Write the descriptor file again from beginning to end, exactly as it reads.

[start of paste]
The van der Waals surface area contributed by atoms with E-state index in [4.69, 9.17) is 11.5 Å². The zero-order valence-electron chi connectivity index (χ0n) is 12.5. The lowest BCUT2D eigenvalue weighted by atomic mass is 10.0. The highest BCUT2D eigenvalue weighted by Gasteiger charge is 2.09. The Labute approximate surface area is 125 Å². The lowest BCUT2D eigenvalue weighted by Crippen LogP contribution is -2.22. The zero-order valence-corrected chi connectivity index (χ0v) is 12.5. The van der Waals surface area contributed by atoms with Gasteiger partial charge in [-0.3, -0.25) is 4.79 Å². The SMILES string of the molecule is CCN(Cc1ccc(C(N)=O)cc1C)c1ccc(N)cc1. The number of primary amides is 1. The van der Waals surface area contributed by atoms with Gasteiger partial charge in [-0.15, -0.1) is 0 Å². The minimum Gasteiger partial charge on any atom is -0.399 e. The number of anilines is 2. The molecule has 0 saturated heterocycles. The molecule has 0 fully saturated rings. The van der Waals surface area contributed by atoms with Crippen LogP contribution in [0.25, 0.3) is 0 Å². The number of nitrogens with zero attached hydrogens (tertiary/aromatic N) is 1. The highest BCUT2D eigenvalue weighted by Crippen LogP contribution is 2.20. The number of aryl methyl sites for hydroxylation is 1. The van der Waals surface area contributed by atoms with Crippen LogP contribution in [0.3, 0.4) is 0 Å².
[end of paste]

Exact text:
The van der Waals surface area contributed by atoms with E-state index in [4.69, 9.17) is 11.5 Å². The zero-order valence-electron chi connectivity index (χ0n) is 12.5. The lowest BCUT2D eigenvalue weighted by atomic mass is 10.0. The highest BCUT2D eigenvalue weighted by Gasteiger charge is 2.09. The Labute approximate surface area is 125 Å². The lowest BCUT2D eigenvalue weighted by Crippen LogP contribution is -2.22. The zero-order valence-corrected chi connectivity index (χ0v) is 12.5. The van der Waals surface area contributed by atoms with Gasteiger partial charge in [-0.3, -0.25) is 4.79 Å². The SMILES string of the molecule is CCN(Cc1ccc(C(N)=O)cc1C)c1ccc(N)cc1. The number of primary amides is 1. The van der Waals surface area contributed by atoms with Gasteiger partial charge in [-0.15, -0.1) is 0 Å². The minimum Gasteiger partial charge on any atom is -0.399 e. The number of anilines is 2. The molecule has 0 saturated heterocycles. The molecule has 0 fully saturated rings. The van der Waals surface area contributed by atoms with Crippen LogP contribution in [0.25, 0.3) is 0 Å². The number of nitrogens with zero attached hydrogens (tertiary/aromatic N) is 1. The highest BCUT2D eigenvalue weighted by Crippen LogP contribution is 2.20. The number of aryl methyl sites for hydroxylation is 1. The van der Waals surface area contributed by atoms with Crippen LogP contribution in [0.3, 0.4) is 0 Å².